By Susy Hodges
With Ireland’s referendum on whether to lift a constitutional ban on most abortions fast approaching, Catholic Bishop Kevin Doran of Elphin examines the importance of this upcoming referendum, how the issue at stake is playing out in Irish society and how pro-lifers and the Catholic Church are engaging with the electorate.
In the referendum taking place on May the 25th, Irish voters will be asked if they wish to repeal the eight amendment of the nation’s constitution which recognizes the equal right to life of both the mother and the child in her womb. Bishop Doran was interviewed by Susy Hodges.
"Particularly crucial" vote
The poll on May 25th is the latest in a series of referenda over the past decades on the issue of abortion in Ireland and according to Bishop Doran this upcoming referendum is a “particularly crucial” vote because of the legal impact if the ‘Yes’ camp prevails. He described how many people, both young and old, in his diocese are very much engaged in the ongoing debate and are going from "door to door" to campaign for a 'No' vote.
"Has caused divisions within families"
Abortion is always an emotive issue and Bishop Doran says the debate ahead of this referendum has been quite “emotional” and even irrational at times. At the same time he believes there is also a deep concern over the long-term moral and legal implications of this referendum if a majority vote in favour of lifting the constitutional ban on most abortions.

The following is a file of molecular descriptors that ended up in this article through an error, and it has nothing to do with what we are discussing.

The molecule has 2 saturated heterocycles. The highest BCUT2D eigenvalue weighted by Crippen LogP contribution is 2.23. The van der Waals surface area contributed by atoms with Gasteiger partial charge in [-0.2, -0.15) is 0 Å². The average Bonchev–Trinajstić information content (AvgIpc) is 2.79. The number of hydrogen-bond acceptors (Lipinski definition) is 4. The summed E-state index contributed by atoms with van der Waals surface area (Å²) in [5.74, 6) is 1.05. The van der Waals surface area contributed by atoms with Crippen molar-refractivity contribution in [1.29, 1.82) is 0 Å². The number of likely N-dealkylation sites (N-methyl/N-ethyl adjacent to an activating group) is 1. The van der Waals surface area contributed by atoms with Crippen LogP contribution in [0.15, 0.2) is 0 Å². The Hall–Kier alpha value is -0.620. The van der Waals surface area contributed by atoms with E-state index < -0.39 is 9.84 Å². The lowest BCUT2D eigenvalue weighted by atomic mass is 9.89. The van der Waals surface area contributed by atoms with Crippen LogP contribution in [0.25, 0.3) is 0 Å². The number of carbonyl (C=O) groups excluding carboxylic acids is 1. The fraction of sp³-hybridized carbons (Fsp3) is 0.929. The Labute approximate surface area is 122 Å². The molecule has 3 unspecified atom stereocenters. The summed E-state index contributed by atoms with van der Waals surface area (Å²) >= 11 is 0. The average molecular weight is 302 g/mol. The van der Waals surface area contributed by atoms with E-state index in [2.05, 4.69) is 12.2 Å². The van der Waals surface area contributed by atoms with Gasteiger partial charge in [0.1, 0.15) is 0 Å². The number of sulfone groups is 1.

“It’s becoming increasingly clear that a lot of Irish people have serious reservations about what the government is proposing,” he said.
Besides being emotive, Bishop Doran describes how the issue of whether to lift the ban on most abortions has split the nation in many different ways and has “certainly caused divisions within families” and communities.
“A lot of bullying going on”
Asked about why there are still so many undecided voters at this late stage, Bishop Doran predicts the referendum will be a closer vote than many expect. He says many young pro-lifers are “uncomfortable about stating their position openly” in today’s much more secularized society.
The bishop said he was told “there is a lot of bullying going on” and this has led many young people in the universities and elsewhere to keep quiet about their pro-life views during the current campaign ahead of the referendum.